When pancreatic cancer is suspected, a CT scan is the first imaging study done.
There are three types of CT scan for pancreatic cancer detection.
Pancreatic cancer is one of the most vicious cancers because by the time symptoms start presenting, the disease is in an advanced state – making prognosis very grim.
Furthermore there’s no way to screen for this disease, which takes out about 36,000 Americans every year.
Effectiveness of CT Scan for Pancreatic Cancer Detection
“A CT scan is able to detect pancreatic cancers that are two cm or greater, in about 90 percent of the cases,” says Jordan Winter, MD, a hepato-pancreatic-biliary and oncology surgeon and Chief of the Division of Surgical Oncology at University Hospitals Cleveland Medical Center.
“It is the best available test for assessing pancreatic cancer,” adds Dr. Winter. “It is best performed with IV contrast to delineate nearby blood vessels.”
But in some cases, non-contrast (minus the chemical dye) CT is used.
The non-contrast is done on people who have compromised kidney function (the dye would injure the kidneys) or who are allergic to the dye.
Using the dye is very important because it enables visualization of the tumor.
A CT scan without the contrast dye will yield poor sensitivity for pancreatic cancer masses. No contrast material also means poor specificity for these masses.
CT with intravenous (IV) contrast. The dye is used with a multidetector CT (MDCT), which provides high resolution and very thin “slices” or cross-sections of the patient’s abdomen.
MDCT, then, generates good visualization of an adenocarcinoma – good enough to assist with early detection of pancreatic cancer and even staging of the mass (i.e., how progressed it is).
Due to its level of effectiveness, the multidetector CT scan with dye is the imaging study of choice for the preliminary diagnostics of a patient who’s suspicious for pancreatic cancer – unless, of course, they have kidney failure or a history of allergic reaction to the dye.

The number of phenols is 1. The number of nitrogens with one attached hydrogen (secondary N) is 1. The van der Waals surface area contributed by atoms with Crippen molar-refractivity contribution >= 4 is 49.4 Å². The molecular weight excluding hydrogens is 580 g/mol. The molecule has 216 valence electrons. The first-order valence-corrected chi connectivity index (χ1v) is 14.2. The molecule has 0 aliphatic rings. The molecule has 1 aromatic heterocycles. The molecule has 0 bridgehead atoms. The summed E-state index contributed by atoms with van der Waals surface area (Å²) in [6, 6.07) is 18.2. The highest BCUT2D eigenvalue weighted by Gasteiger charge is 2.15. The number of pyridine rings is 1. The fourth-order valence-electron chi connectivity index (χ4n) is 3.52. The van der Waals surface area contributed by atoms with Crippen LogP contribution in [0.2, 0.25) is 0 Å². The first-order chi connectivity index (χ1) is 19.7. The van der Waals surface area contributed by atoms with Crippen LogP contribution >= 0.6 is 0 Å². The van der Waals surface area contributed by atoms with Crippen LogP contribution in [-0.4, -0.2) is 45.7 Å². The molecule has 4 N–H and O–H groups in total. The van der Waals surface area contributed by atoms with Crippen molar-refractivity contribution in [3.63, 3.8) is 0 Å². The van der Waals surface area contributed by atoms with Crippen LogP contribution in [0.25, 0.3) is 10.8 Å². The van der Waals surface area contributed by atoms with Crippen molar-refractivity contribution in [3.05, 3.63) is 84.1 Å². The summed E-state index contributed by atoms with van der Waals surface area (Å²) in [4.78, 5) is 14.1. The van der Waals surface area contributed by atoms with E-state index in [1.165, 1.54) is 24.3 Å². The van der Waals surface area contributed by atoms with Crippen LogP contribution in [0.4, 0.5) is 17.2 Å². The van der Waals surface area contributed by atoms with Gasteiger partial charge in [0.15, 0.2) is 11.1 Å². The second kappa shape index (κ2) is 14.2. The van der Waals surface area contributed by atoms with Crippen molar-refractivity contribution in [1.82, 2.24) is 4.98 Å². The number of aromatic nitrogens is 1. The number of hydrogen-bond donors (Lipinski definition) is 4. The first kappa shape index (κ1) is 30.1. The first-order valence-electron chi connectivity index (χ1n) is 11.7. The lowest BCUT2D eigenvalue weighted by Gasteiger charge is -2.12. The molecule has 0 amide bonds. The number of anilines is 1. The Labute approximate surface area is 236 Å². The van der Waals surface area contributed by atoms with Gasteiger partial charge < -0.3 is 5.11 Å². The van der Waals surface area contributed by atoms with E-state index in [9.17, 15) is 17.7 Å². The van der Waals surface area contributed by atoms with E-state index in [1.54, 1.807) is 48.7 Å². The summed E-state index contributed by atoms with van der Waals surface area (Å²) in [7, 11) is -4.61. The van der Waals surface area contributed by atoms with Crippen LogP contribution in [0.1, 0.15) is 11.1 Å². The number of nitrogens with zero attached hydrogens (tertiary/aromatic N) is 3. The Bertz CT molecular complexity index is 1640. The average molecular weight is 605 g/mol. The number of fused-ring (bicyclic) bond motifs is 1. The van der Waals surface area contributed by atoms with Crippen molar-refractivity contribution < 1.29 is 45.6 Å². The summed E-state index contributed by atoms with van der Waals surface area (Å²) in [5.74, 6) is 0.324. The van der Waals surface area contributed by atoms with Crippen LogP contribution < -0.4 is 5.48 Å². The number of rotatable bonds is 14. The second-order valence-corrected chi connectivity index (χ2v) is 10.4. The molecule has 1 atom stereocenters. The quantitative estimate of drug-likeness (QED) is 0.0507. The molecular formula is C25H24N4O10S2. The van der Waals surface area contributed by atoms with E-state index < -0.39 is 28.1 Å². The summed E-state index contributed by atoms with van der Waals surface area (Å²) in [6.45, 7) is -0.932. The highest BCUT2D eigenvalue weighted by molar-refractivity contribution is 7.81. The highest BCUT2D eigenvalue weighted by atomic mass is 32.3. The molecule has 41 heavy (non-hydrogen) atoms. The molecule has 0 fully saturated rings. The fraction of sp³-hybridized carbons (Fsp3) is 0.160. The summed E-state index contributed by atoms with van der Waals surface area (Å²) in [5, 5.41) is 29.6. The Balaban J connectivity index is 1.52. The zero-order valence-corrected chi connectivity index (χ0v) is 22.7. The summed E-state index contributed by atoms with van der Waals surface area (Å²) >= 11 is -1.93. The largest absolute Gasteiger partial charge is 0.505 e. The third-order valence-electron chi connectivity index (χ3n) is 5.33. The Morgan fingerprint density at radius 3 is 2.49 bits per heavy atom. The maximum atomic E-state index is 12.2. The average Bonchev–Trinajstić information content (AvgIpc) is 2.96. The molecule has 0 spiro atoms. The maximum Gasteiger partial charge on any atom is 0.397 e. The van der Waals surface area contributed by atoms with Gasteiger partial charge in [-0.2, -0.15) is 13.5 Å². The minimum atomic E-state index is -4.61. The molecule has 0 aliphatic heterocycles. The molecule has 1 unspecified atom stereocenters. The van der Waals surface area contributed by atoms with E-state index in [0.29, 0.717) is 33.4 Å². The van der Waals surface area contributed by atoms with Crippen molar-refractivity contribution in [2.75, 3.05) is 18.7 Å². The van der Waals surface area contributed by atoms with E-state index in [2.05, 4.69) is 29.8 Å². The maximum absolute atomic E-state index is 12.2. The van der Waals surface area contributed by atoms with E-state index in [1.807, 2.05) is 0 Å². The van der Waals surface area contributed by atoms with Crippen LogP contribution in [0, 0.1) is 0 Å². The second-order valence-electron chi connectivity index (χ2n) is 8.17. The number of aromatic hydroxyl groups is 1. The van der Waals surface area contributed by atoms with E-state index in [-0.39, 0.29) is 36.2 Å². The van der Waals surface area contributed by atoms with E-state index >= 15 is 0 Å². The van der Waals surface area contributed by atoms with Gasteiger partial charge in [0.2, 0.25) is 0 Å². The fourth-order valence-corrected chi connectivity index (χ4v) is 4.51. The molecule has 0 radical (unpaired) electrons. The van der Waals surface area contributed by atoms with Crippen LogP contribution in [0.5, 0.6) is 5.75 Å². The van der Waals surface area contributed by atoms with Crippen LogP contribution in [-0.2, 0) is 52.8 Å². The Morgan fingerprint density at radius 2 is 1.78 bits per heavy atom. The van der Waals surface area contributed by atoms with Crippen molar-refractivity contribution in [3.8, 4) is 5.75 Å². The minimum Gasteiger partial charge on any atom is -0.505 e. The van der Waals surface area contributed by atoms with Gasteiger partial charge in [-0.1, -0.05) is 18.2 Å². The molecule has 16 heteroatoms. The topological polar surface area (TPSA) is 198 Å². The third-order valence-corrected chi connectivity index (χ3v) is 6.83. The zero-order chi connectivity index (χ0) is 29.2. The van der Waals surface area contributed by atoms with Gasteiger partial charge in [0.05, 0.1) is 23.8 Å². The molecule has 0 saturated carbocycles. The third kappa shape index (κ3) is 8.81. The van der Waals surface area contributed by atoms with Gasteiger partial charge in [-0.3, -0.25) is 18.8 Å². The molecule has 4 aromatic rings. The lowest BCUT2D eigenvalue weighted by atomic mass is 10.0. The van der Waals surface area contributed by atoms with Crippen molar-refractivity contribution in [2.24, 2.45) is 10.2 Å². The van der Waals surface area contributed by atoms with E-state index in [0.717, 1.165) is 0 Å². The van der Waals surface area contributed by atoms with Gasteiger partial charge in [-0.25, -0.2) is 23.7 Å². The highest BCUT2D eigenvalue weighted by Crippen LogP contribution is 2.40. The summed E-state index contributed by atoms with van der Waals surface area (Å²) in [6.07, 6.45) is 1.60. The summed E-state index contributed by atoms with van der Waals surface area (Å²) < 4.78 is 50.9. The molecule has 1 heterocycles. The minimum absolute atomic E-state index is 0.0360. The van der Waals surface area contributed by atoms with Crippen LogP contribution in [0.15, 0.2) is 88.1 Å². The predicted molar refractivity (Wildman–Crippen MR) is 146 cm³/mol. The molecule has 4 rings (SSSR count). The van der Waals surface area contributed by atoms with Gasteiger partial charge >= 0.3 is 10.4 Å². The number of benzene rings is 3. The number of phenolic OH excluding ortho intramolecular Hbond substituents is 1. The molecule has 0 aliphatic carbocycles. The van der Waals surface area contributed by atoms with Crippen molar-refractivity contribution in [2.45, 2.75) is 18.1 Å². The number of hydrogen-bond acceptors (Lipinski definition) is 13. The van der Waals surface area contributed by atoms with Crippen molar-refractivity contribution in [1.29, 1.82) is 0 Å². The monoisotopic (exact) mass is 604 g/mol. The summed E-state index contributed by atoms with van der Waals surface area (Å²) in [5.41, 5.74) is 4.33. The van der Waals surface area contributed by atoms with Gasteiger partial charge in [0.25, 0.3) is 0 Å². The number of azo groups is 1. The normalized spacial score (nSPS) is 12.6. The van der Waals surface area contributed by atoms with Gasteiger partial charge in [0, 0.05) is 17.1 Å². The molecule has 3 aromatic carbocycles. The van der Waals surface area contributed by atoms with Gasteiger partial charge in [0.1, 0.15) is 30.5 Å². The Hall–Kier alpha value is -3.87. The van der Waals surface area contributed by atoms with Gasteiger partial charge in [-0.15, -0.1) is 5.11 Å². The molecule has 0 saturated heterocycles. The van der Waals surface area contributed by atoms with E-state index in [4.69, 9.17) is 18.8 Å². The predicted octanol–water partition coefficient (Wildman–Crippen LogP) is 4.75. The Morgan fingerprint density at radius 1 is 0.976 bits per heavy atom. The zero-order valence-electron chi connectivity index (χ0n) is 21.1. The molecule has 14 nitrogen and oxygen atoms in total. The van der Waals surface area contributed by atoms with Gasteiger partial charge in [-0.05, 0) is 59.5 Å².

The multidetector CT scan has a sensitivity ranging from 76 to 92 percent for diagnosing pancreatic cancer.
A misdiagnosis can occur due to the visualized mass seemingly blending in with surrounding functional tissue.
MDCT with contrast dye ha an 80-90 percent accuracy rate at assessing infiltration of a malignant tumor as well as whether or not it can be surgically removed.
But it has limitations at identifying any spread to the liver or lymph nodes, though it’s possible it can achieve this.
Again, people with compromised kidney function or a history of allergy to the dye are not suitable candidates for MDCT with dye.
CT angiography. Also known as pancreatic protocol CT, this helps identify staging and whether or not surgery would be an effective option.
This technology involves several sets of CT scans taken over several minutes.
In short, a CT (computerized tomography) scan can show the pancreas pretty clearly and is a trusted modality when pancreatic cancer is suspected.